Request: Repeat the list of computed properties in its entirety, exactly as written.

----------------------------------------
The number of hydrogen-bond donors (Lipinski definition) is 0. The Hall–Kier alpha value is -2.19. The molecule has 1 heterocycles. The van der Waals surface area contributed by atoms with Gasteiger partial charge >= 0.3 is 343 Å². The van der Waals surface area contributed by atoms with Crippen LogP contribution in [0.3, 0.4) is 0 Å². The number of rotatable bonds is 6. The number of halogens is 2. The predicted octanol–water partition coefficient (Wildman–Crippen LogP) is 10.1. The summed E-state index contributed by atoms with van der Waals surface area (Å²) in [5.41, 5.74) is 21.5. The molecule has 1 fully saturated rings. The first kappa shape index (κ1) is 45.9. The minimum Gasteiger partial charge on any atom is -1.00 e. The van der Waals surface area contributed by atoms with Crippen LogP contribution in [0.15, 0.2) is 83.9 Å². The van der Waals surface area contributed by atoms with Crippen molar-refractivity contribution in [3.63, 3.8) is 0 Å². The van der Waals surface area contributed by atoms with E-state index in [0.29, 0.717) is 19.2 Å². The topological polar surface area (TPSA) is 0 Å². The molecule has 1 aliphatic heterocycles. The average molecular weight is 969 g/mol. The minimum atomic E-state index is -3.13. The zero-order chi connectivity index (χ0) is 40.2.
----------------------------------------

The number of hydrogen-bond donors (Lipinski definition) is 0. The Hall–Kier alpha value is -2.19. The molecule has 1 heterocycles. The van der Waals surface area contributed by atoms with Gasteiger partial charge >= 0.3 is 343 Å². The van der Waals surface area contributed by atoms with Crippen LogP contribution in [0.3, 0.4) is 0 Å². The number of rotatable bonds is 6. The number of halogens is 2. The predicted octanol–water partition coefficient (Wildman–Crippen LogP) is 10.1. The summed E-state index contributed by atoms with van der Waals surface area (Å²) in [5.41, 5.74) is 21.5. The molecule has 1 fully saturated rings. The first kappa shape index (κ1) is 45.9. The minimum Gasteiger partial charge on any atom is -1.00 e. The van der Waals surface area contributed by atoms with Crippen LogP contribution in [0.15, 0.2) is 83.9 Å². The van der Waals surface area contributed by atoms with Crippen molar-refractivity contribution in [3.63, 3.8) is 0 Å². The van der Waals surface area contributed by atoms with E-state index in [0.29, 0.717) is 19.2 Å². The topological polar surface area (TPSA) is 0 Å². The molecule has 1 aliphatic heterocycles. The average molecular weight is 969 g/mol. The minimum atomic E-state index is -3.13. The zero-order chi connectivity index (χ0) is 40.2.